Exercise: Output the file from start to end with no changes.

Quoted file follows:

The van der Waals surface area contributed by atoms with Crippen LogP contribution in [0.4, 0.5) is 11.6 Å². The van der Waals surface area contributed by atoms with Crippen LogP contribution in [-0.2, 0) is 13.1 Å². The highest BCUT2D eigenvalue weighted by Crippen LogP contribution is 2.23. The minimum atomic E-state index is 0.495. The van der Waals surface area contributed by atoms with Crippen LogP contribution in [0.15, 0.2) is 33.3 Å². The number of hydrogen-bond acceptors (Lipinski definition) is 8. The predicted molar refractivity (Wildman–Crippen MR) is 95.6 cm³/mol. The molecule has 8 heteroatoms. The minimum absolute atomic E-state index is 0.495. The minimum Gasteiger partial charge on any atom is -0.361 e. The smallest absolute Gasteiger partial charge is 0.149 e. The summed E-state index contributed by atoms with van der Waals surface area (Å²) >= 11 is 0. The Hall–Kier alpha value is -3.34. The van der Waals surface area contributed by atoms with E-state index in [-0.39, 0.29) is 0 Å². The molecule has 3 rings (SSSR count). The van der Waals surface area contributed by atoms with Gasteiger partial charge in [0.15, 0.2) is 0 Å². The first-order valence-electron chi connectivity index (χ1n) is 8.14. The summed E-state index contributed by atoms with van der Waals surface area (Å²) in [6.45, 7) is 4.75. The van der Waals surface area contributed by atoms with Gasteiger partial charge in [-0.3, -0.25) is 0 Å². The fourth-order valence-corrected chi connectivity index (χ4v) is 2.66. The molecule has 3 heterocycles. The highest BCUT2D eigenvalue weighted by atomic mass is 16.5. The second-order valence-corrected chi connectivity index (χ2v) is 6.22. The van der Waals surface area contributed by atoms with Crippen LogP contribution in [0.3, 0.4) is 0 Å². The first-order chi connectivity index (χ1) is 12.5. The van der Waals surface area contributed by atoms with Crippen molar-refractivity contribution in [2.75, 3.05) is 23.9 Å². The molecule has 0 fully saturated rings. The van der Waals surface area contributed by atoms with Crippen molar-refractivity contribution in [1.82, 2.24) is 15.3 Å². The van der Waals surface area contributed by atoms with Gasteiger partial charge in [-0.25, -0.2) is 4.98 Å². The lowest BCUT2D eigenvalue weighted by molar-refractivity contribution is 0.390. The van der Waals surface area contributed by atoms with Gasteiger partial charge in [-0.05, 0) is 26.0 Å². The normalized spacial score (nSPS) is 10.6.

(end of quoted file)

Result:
The van der Waals surface area contributed by atoms with Crippen LogP contribution in [0.4, 0.5) is 11.6 Å². The van der Waals surface area contributed by atoms with Crippen LogP contribution in [-0.2, 0) is 13.1 Å². The highest BCUT2D eigenvalue weighted by Crippen LogP contribution is 2.23. The minimum atomic E-state index is 0.495. The van der Waals surface area contributed by atoms with Crippen LogP contribution in [0.15, 0.2) is 33.3 Å². The number of hydrogen-bond acceptors (Lipinski definition) is 8. The predicted molar refractivity (Wildman–Crippen MR) is 95.6 cm³/mol. The molecule has 8 heteroatoms. The minimum absolute atomic E-state index is 0.495. The minimum Gasteiger partial charge on any atom is -0.361 e. The smallest absolute Gasteiger partial charge is 0.149 e. The summed E-state index contributed by atoms with van der Waals surface area (Å²) >= 11 is 0. The Hall–Kier alpha value is -3.34. The van der Waals surface area contributed by atoms with E-state index in [-0.39, 0.29) is 0 Å². The molecule has 3 rings (SSSR count). The van der Waals surface area contributed by atoms with Gasteiger partial charge in [0.15, 0.2) is 0 Å². The first-order valence-electron chi connectivity index (χ1n) is 8.14. The summed E-state index contributed by atoms with van der Waals surface area (Å²) in [6.45, 7) is 4.75. The van der Waals surface area contributed by atoms with Gasteiger partial charge in [-0.3, -0.25) is 0 Å². The fourth-order valence-corrected chi connectivity index (χ4v) is 2.66. The molecule has 3 heterocycles. The highest BCUT2D eigenvalue weighted by atomic mass is 16.5. The second-order valence-corrected chi connectivity index (χ2v) is 6.22. The van der Waals surface area contributed by atoms with Crippen LogP contribution in [0.3, 0.4) is 0 Å². The first-order chi connectivity index (χ1) is 12.5. The van der Waals surface area contributed by atoms with Crippen molar-refractivity contribution in [2.75, 3.05) is 23.9 Å². The molecule has 0 fully saturated rings. The van der Waals surface area contributed by atoms with Crippen molar-refractivity contribution in [1.82, 2.24) is 15.3 Å². The van der Waals surface area contributed by atoms with Gasteiger partial charge in [-0.25, -0.2) is 4.98 Å². The lowest BCUT2D eigenvalue weighted by molar-refractivity contribution is 0.390. The van der Waals surface area contributed by atoms with Gasteiger partial charge in [-0.05, 0) is 26.0 Å². The normalized spacial score (nSPS) is 10.6.